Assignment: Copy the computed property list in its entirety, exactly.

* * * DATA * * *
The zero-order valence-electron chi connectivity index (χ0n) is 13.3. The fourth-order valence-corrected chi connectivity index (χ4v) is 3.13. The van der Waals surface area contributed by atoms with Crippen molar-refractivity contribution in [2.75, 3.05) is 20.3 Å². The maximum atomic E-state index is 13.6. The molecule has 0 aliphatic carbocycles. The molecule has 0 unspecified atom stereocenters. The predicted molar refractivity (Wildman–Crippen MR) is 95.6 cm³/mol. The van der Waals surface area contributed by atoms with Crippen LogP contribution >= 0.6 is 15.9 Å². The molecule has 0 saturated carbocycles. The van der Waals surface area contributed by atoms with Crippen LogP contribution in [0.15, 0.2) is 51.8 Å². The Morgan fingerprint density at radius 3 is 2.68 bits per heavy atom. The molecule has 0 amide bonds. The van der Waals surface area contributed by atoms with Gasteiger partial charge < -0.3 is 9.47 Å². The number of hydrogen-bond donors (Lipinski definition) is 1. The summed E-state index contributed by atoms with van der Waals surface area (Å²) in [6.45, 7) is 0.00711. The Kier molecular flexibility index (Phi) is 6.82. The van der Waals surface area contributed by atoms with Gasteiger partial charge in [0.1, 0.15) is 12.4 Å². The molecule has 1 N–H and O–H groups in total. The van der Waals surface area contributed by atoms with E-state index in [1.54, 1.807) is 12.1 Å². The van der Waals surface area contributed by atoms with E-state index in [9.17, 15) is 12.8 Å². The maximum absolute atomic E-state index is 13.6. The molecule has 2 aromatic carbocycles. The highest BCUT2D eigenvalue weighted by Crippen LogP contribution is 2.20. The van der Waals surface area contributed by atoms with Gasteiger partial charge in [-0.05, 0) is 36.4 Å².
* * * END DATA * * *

The zero-order valence-electron chi connectivity index (χ0n) is 13.3. The fourth-order valence-corrected chi connectivity index (χ4v) is 3.13. The van der Waals surface area contributed by atoms with Crippen molar-refractivity contribution in [2.75, 3.05) is 20.3 Å². The maximum atomic E-state index is 13.6. The molecule has 0 aliphatic carbocycles. The molecule has 0 unspecified atom stereocenters. The predicted molar refractivity (Wildman–Crippen MR) is 95.6 cm³/mol. The van der Waals surface area contributed by atoms with Crippen LogP contribution >= 0.6 is 15.9 Å². The molecule has 0 saturated carbocycles. The van der Waals surface area contributed by atoms with Crippen LogP contribution in [0.15, 0.2) is 51.8 Å². The Morgan fingerprint density at radius 3 is 2.68 bits per heavy atom. The molecule has 0 amide bonds. The van der Waals surface area contributed by atoms with Gasteiger partial charge < -0.3 is 9.47 Å². The number of hydrogen-bond donors (Lipinski definition) is 1. The summed E-state index contributed by atoms with van der Waals surface area (Å²) in [6.45, 7) is 0.00711. The Kier molecular flexibility index (Phi) is 6.82. The van der Waals surface area contributed by atoms with Gasteiger partial charge in [0.1, 0.15) is 12.4 Å². The molecule has 1 N–H and O–H groups in total. The van der Waals surface area contributed by atoms with E-state index in [1.54, 1.807) is 12.1 Å². The van der Waals surface area contributed by atoms with E-state index in [9.17, 15) is 12.8 Å². The maximum absolute atomic E-state index is 13.6. The molecule has 2 aromatic carbocycles. The highest BCUT2D eigenvalue weighted by Crippen LogP contribution is 2.20. The van der Waals surface area contributed by atoms with Gasteiger partial charge in [-0.05, 0) is 36.4 Å².